Today in Arizona History
PHOENIX (AP) — Sunday, Dec. 8
On this date in 1883, five men held up the Goldwaters Castanada store in Bisbee, killing four people, including one woman.
On this date in 1899, Sheriff Frank Wattron issued printed invitations to the hanging of convicted murderer George Smiley. The invitations said, "the latest improved methods of scientific strangulation will be employed and everything possible will be done to make the surroundings cheerful and the execution a success."
On this date in 1906, the Petrified Forest National Monument was established by President Theodore Roosevelt. It became a national park in 1962.
On this date in 1913, Gov. George W.P. Hunt filed a protest with Gen. Vanustiano Carranza of Mexico over the wholesale execution of prisoners of war by Pancho Villa.
On this date in 1929, fire partially destroyed the plant of the Arizona Silver Belt Publishing Co. at Miami. Valuable newspaper files dating back to 1878 were saved.
On this date in 1931, Gov. George W.P. Hunt protested the abandonment of the Army posts at Douglas and Nogales, claiming that it destroyed Arizona's sense of security.
Monday, Dec. 9
On this date in 1875, J. Ross Browne, custom house inspector, Indian agent, traveler and writer who wrote, "A Tour Through Arizona" in 1864, died in Oakland, Calif.
On this date in 1915, the preliminary survey for the Mt. Lemmon road began.
On this date in 1918, the citizens of Mesa started a movement for separation from Maricopa County. They wanted to form a new county taking in Chandler, Gilbert and Tempe.
On this date in 1924, Wapatki National Monument northeast of Flagstaff was established by President Calvin Coolidge.
On this date in 1929, a Phoenix fire captain and another firefighter were fatally injured in a collision between two fire trucks. Four other firefighters were less seriously hurt.
Tuesday, Dec. 10
On this date in 1871, the first sale of lots in the Phoenix town site was authorized.
On this date in 1880, the first railway mail service in the territory was established between Tucson and Los Angeles.
On this date in 1899, Fritzie Scheff, famous light opera star, was annoyed when the water in her bathtub aboard her special Southern Pacific train splashed over the tub walls. She ordered the train stopped in Stein's Pass until she could finish bathing.
On this date in 1915, 150 striking miners held up a freight and passenger train three miles from Clifton in search of strike breakers.
On this date in 1927, Phoenix High School dedicated its new $80,000 stadium and became the envy of every other school in the state.
Wednesday, Dec. 11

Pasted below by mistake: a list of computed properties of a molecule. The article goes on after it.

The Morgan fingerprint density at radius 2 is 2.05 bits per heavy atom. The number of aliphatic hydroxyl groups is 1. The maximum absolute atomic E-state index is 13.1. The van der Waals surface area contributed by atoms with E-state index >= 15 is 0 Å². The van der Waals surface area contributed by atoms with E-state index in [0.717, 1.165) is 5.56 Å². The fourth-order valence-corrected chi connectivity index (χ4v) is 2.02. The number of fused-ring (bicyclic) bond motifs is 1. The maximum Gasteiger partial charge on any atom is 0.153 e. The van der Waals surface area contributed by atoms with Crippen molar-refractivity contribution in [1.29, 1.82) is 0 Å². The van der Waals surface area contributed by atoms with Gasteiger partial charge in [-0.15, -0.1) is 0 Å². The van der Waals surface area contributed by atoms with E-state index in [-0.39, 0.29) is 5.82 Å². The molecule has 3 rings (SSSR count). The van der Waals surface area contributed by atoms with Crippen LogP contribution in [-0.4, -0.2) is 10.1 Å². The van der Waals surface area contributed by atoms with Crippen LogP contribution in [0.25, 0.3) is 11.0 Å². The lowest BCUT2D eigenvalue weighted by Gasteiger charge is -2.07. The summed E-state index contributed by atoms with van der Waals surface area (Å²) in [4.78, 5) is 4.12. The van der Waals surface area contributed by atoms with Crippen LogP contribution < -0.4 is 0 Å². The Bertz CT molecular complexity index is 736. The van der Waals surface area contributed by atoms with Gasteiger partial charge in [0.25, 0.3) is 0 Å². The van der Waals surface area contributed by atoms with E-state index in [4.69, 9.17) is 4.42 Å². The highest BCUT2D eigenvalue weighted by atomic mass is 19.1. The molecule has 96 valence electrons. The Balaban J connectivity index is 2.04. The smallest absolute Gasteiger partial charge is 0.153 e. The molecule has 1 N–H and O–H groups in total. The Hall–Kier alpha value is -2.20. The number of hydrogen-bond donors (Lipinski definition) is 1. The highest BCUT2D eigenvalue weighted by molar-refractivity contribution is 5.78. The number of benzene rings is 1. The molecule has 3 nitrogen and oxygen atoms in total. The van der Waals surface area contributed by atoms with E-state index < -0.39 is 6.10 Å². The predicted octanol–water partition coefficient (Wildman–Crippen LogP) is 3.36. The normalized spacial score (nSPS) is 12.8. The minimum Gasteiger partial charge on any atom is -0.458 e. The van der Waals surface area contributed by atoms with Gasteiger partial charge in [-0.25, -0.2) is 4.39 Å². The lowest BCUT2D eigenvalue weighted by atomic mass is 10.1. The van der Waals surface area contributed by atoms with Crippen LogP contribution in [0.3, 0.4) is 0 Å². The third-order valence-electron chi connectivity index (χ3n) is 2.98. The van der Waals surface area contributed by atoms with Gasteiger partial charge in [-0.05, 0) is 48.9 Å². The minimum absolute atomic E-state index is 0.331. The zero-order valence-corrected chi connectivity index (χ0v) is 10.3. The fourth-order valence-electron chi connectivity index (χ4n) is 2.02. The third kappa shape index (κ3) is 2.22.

On this date in 1915, University of Arizona students built the huge letter "A" on Sentinel Peak in the Tucson Mountains.
On this date in 1933, the natural gas pipeline from El Paso reached Tucson and a 40-foot torch was lighted in celebration.
Thursday, Dec. 12
On this date in 1929, Col. Charles Goodnight, Texas pioneer for whom the famous Goodnight Trail was named, died in Tucson.
On this date in 1929, federal prohibition agents arrested three bootleggers after a wild chase down East Speedway Boulevard in Tucson. The still was discovered on a ranch about one mile east of Jaynes Station and included hundreds of gallons of whiskey and several tons of sugar.
Friday, Dec. 13
On this date in 1922, the Phoenix Chamber of Commerce suggested the possibility of changing the name of the Salt River Valley to something like "Happy Valley" or "Sunny Green Spot of the West."
On this date in 1929, the new anesthetic, Sodium Amytal, was used for the first time locally during an operation at the Gila County General Hospital.
On this date in 1936, the highway over Boulder (Hoover) Dam opened.
Saturday, Dec. 14
On this date in 1889, a Tucson jury acquitted all the defendants in the Wham robbery case. The robbery had taken place on May 11, 1889 when Army Paymaster Joseph Washington Wham was held up by a band of men near Cedar Springs and robbed of $28,345.10.
On this date in 1899, the Board of Regents authorized the first bond issue for the University of Arizona.
On this date in 1918, the city of Nogales reported 500 cases of influenza.
On this date in 1926, a band of Yaqui Indians south of the border near Nogales stripped a group of four cowboys of all but their underwear, shook hands with them politely and departed, leaving them to walk back to their ranch.
On this date in 1929, the city of Nogales, Sonora, was thrown open to gambling for 48 hours, with the city operating craps, roulette and blackjack games to raise funds for a $10,000 icing plant.
On this date in 2010, U.S. Border Patrol agent Brian Terry was killed in a shooting on the U.S. side of the border. Two guns found at the scene revealed the botched "Fast and Furious" gun-smuggling investigation in Arizona conducted by the U.S. Justice Department.